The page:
The Corning Museum of Glass is the foremost authority on the art, history, science, and design of glass. It is home to the world’s most important collection of glass, including the finest examples of glassmaking spanning 3,500 years. Live glassblowing demonstrations (offered at the Museum, on the road, and at sea on Celebrity Cruises) bring the material to life. Daily Make Your Own Glass experiences at the Museum enable visitors to create work in a state-of-the-art glassmaking studio. The campus in Corning includes a year-round glassmaking school, The Studio, and the Rakow Research Library, the world’s preeminent collection of materials on the art and history of glass. Located in the heart of the Finger Lakes Wine Country of New York State, the Museum is open daily, year-round. Kids and teens, 19 and under, receive free admission.
Gardner, who is the first glass mosaic artist to be awarded a Rakow Commission, instills a unique three dimensionality in her works. Gardner initially worked in hand-painted ceramic tile and shard mosaics, before experimenting with glass pieces. Her large sculptures covered in shimmering glass tiles can be found in buildings and public spaces throughout the country, including Lumen a golden 16-foot diameter circular spiral that hangs at the San Antonio International Airport, and Danza del Cerchio, a colorful wall of interlocking and overlaying circles at Pier 66 in Seattle.
Five Pods was created with small, individually cut colored glass tiles backed with metal foil. Gardner uses glass mosaic as a skin on the piece’s sculptural form. The ring of connected pods is almost seven feet in diameter, and the curved shapes reflect light in a dramatic, yet restrained, way. In this piece, like in most of her work, Gardner strived for simplicity. She used only one color of glass in Five Pods. The piece “has a quiet presence,” she says.
Tina Oldknow, curator of modern glass at The Corning Museum of Glass, chose Gardner as this year’s artist because of her ability to take the craft of glass mosaic beyond the two dimensional, noting that her works make use not only of reflecting light, but also of shadow. Says Gardner, “Light and shadow are more and more important to me in pretty subtle ways… Glass is something that transmits light. There is no other material like that. And it is stable in that way, and it is beautiful in that way.”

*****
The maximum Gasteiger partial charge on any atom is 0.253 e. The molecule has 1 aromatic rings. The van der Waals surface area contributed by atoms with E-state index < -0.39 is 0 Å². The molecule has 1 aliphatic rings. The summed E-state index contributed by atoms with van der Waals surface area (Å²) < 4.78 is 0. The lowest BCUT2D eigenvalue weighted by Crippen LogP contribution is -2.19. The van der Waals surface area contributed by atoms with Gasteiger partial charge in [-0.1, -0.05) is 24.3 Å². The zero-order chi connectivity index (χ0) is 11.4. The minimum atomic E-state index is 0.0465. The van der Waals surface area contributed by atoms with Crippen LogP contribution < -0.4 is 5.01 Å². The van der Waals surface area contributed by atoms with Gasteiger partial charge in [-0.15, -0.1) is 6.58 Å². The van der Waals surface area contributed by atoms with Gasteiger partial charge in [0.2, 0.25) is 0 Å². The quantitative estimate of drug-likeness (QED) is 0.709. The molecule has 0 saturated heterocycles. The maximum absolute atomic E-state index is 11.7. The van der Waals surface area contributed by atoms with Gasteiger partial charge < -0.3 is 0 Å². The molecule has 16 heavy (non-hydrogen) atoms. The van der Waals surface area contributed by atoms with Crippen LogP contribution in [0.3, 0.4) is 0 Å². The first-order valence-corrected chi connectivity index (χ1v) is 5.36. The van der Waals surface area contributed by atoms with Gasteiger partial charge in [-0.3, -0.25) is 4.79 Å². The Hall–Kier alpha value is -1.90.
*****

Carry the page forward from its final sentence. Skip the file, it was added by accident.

Inaugurated in 1986, the Rakow Commission is awarded to professional artists whose work is not yet represented in the Museum’s collection. The Commission supports new works of art in glass by encouraging emerging or established artists to venture into new areas that they might otherwise be unable to explore because of financial limitations. It is made possible through the generosity of the late Dr. and Mrs. Leonard S. Rakow, Fellows, friends, and benefactors of the Museum.
Each commissioned work is added to the Museum’s permanent collection and is displayed publicly in the Museum for the first time during the Museum’s Annual Seminar on Glass. Five Pods will be unveiled on October 21, 2011, following a public lecture by the artist. The lecture is one of several upcoming live-streaming events offered by the Museum, including specified lectures from the Annual Seminar on Glass, live glassblowing demonstrations at The Studio and Meet the Artist lectures. More information about live streamed events from the Museum can be found at http://www.cmog.org/programs/live-streaming.